Further, as the continuity of the Old Testament with the New Testament was preserved in two of the principal feasts of the New: Easter corresponding to the Pasch and Pentecost to Pentecost (same name in both dispensations), it would have been unlikely for the Birth of the Eternal God into our world not to have had a corresponding feast in the Old Testament.
Until the time of the Machabees, when the temple was re-dedicated after its desecration by the Greek Antiochus IV, Antiochus Epiphanes (see 1 Machabees 4). One hundred and sixty-seven years before Jesus, the commemoration was instituted according to what was written: “And Judas, and his brethren, and all the church of Israel decreed, that the day of the dedication of the altar should be kept in its season from year to year for eight days, from the five and twentieth day of the month of Casleu, with joy and gladness” (I Macc. 4, 59). To this day, Jews celebrate the twenty-fifth of Casleu (or Kislev, as they say) as the first night of Hannukah. This year (5757 in the Jewish calendar), 25 Casleu was on December 12. Even though the two calendars are not in sync, Christmas and Hannukah are always in close vicinity. With the Festival of Lights instituted less than two centuries before Our Lord’s advent, the Old Testament calendar joined nature in welcoming the Light of the world on his birthday.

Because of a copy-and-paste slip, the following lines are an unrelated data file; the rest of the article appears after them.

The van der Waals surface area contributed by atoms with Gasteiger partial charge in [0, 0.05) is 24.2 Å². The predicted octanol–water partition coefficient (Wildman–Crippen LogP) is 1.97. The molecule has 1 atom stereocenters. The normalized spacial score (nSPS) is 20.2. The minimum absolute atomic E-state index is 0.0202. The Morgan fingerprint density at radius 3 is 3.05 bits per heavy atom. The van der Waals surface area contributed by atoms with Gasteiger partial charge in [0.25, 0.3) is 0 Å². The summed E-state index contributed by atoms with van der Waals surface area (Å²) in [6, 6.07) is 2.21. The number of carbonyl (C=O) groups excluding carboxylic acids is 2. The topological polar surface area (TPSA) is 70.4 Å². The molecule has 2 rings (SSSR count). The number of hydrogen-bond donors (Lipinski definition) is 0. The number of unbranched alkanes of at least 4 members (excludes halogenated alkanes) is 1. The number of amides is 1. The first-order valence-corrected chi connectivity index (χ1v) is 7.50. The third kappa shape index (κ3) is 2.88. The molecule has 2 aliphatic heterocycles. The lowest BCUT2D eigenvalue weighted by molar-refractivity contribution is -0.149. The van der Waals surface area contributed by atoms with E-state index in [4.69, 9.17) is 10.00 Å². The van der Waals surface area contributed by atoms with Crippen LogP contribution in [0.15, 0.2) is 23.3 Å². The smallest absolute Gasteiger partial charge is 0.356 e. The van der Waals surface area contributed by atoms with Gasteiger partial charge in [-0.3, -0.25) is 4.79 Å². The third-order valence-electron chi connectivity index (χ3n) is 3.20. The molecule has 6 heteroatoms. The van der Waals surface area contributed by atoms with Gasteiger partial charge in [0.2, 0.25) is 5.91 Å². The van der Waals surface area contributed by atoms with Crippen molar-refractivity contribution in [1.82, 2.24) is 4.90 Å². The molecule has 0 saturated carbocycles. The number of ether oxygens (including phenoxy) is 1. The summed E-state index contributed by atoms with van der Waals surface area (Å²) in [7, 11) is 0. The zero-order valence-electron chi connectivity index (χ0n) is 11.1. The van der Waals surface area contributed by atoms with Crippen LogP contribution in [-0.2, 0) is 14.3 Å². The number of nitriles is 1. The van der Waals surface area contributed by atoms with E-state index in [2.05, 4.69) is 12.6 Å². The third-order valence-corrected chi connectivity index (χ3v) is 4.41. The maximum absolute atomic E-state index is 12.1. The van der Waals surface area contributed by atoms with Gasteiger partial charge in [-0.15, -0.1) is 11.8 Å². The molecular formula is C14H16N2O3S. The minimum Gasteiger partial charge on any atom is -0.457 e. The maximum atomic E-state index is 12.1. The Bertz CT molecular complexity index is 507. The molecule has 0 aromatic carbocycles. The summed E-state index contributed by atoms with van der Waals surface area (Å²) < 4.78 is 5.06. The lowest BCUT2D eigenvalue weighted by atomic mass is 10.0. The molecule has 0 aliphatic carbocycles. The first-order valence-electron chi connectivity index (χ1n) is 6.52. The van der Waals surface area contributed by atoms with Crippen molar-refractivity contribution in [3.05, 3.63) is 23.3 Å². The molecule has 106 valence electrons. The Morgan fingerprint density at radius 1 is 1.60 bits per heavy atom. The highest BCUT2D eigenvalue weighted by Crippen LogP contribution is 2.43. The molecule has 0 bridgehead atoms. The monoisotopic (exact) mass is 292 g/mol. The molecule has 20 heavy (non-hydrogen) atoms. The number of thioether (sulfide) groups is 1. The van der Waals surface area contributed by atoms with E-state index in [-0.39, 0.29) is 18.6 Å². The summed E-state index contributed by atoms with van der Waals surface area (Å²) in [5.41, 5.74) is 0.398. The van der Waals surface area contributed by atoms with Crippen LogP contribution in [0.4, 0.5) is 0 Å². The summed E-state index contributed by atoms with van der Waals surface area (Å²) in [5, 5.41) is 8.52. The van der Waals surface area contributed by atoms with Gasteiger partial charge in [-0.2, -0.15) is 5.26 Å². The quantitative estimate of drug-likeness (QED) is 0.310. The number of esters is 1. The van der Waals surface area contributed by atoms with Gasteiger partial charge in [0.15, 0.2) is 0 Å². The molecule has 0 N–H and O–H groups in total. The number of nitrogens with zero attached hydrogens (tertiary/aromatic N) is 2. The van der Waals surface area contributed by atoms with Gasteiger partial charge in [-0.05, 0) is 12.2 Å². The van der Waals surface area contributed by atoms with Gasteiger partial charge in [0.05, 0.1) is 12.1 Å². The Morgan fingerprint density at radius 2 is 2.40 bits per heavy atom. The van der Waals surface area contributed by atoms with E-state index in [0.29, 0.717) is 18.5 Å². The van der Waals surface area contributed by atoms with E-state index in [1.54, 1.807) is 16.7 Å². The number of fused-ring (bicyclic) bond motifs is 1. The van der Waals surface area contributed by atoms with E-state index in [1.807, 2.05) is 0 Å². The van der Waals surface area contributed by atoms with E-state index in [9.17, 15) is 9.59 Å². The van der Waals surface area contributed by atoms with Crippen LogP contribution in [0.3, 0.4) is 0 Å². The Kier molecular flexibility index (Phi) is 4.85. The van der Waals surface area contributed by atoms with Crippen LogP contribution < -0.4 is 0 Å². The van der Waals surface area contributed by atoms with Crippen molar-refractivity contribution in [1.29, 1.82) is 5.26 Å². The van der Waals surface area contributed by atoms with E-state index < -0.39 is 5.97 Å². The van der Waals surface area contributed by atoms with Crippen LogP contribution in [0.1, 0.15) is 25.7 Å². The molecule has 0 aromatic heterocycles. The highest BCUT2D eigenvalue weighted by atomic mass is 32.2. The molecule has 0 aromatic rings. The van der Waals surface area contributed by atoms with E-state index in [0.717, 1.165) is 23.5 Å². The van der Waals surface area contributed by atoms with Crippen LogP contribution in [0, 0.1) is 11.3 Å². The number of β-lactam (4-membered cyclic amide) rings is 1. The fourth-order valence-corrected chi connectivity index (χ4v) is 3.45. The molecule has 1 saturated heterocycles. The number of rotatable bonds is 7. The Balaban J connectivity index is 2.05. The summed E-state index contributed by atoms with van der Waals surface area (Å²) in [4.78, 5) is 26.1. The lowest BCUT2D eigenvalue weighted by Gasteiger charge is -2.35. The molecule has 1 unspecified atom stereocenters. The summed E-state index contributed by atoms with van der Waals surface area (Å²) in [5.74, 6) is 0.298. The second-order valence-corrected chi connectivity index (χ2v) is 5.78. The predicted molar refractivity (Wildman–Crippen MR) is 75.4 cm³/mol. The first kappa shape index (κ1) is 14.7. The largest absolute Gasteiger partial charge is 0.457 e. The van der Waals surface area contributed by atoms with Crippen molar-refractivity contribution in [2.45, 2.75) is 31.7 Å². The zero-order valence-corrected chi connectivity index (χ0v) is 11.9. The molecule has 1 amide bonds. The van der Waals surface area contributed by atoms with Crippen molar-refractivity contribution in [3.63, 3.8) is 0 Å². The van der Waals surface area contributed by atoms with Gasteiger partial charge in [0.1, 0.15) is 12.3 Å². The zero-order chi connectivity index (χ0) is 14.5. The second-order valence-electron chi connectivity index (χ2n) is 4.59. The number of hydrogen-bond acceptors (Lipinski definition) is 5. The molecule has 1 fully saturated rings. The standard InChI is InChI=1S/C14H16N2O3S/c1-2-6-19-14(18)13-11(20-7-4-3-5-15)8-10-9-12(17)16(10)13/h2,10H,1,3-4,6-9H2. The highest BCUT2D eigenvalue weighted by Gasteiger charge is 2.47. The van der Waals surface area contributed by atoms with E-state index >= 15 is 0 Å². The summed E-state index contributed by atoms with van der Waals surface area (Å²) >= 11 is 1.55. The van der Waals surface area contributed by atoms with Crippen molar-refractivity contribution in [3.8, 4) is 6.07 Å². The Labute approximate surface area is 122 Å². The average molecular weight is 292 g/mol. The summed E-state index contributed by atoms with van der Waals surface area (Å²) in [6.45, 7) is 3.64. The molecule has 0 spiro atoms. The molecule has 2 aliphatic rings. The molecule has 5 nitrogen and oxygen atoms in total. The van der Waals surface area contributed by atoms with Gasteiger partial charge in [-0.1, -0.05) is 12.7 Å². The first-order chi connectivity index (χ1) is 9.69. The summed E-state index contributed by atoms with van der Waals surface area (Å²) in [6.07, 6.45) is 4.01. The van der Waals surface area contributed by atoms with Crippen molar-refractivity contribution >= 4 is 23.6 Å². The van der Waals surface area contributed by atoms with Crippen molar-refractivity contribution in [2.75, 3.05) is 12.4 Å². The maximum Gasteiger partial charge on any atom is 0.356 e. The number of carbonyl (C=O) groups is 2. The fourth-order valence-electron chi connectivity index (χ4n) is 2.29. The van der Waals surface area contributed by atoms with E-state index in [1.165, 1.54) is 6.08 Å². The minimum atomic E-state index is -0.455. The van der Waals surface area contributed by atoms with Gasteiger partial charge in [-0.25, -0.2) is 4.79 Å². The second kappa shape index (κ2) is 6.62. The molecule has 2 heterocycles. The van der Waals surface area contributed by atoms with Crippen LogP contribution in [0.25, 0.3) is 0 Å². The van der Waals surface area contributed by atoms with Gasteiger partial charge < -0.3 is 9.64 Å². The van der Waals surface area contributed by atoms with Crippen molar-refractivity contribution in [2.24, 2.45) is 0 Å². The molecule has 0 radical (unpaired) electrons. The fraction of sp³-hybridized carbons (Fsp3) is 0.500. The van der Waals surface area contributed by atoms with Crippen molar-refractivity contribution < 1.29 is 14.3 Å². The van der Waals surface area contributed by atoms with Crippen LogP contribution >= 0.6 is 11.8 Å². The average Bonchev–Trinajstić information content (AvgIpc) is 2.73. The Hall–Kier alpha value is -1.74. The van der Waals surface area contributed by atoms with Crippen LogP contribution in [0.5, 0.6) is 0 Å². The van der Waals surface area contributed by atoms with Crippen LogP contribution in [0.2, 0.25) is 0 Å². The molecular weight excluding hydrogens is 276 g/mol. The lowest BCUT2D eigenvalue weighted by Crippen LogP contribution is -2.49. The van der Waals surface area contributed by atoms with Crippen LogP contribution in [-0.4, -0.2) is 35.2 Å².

As for the objection, “Jesus couldn’t have been born in the winter, since the shepherds were watching their flocks, which they couldn’t have done in winter”: This is really no objection. Palestine has a very mild climate, and December 25 is early enough in winter for the flocks and the shepherds to be out. The superior of our monastery, Brother Francis Maluf, grew up 30 miles from Beirut, which has the same climate as Bethlehem, both being near the Mediterranean coast, and he has personally testified to this fact.
For almost 2,000 years, the Church has been defending Christmas against a concerted, diabolical attack.
No, it’s not another wacko conspiracy theory; it’s a fact. Since the Word was made flesh and dwelt amongst us, the truth that God was born a Baby at Christmas has been assaulted with relentless demonic fury. Saint John, the very Apostle of Love, tells us: “For many seducers are gone out into the world, who confess not that Jesus Christ is come in the flesh: this is a seducer and an Antichrist” (2 John 1:7).
What the Apostle was condemning in those strong words were the earliest of the gnostic heresies, those strange amalgamations of Christianity and pagan mystery religions. Their sectarians fancied that they were little sparks of divinity trapped in matter, who could only be liberated by the gnosis, the secret knowledge.
There was also an early heresy, called docetism, which said that the Word did not assume real flesh, but took the appearance of a man (dokein in Greek, means “to appear”). Rebuked by St. Ignatius of Antioch and condemned by the Church, docetism would return in more subtle forms, admitting that our Lord was man, but denying that he had a real human soul (Apollinarianism), a true human nature (Monophysitism), or a human will and operation (Monothelitism). The last of these heresies was so repulsive to St. Maximus the Confessor (580-662), that he preferred to have his hand cut off, his tongue sliced out, and to die in exile rather than submit to a corrupt bishop who professed it.
Then there were the denials of our Lord’s divinity in heresies like Arianism, which still persists in sects as divergent as Unitarianism and the Jehovah’s Witnesses.